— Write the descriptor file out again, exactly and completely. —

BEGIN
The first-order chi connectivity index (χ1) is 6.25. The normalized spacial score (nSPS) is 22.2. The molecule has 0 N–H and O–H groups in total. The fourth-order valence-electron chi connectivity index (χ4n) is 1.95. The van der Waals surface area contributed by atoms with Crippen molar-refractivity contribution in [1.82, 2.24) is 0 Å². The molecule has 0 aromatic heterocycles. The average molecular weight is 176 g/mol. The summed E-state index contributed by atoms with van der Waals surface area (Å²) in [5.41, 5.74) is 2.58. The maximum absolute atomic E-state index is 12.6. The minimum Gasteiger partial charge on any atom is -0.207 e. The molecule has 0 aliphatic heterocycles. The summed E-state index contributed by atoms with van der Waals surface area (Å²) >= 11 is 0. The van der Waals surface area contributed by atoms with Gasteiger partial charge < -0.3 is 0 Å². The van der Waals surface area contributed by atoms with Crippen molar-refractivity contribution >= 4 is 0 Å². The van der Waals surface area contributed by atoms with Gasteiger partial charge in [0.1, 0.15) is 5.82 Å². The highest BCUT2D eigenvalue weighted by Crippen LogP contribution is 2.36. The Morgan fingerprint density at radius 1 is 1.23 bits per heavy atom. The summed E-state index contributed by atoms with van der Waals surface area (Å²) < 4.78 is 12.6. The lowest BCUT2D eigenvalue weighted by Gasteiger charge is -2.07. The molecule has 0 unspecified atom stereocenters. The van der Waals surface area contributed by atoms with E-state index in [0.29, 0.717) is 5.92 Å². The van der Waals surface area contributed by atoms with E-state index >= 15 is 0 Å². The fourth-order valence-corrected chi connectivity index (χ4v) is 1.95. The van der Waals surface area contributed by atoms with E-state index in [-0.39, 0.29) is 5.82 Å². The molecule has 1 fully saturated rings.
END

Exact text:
The first-order chi connectivity index (χ1) is 6.25. The normalized spacial score (nSPS) is 22.2. The molecule has 0 N–H and O–H groups in total. The fourth-order valence-electron chi connectivity index (χ4n) is 1.95. The van der Waals surface area contributed by atoms with Crippen molar-refractivity contribution in [1.82, 2.24) is 0 Å². The molecule has 0 aromatic heterocycles. The average molecular weight is 176 g/mol. The summed E-state index contributed by atoms with van der Waals surface area (Å²) in [5.41, 5.74) is 2.58. The maximum absolute atomic E-state index is 12.6. The minimum Gasteiger partial charge on any atom is -0.207 e. The molecule has 0 aliphatic heterocycles. The summed E-state index contributed by atoms with van der Waals surface area (Å²) >= 11 is 0. The van der Waals surface area contributed by atoms with Gasteiger partial charge < -0.3 is 0 Å². The van der Waals surface area contributed by atoms with Crippen molar-refractivity contribution >= 4 is 0 Å². The van der Waals surface area contributed by atoms with Gasteiger partial charge in [0.1, 0.15) is 5.82 Å². The highest BCUT2D eigenvalue weighted by Crippen LogP contribution is 2.36. The Morgan fingerprint density at radius 1 is 1.23 bits per heavy atom. The summed E-state index contributed by atoms with van der Waals surface area (Å²) < 4.78 is 12.6. The lowest BCUT2D eigenvalue weighted by Gasteiger charge is -2.07. The molecule has 0 unspecified atom stereocenters. The van der Waals surface area contributed by atoms with E-state index in [0.29, 0.717) is 5.92 Å². The van der Waals surface area contributed by atoms with E-state index >= 15 is 0 Å². The fourth-order valence-corrected chi connectivity index (χ4v) is 1.95. The van der Waals surface area contributed by atoms with E-state index in [-0.39, 0.29) is 5.82 Å². The molecule has 1 fully saturated rings.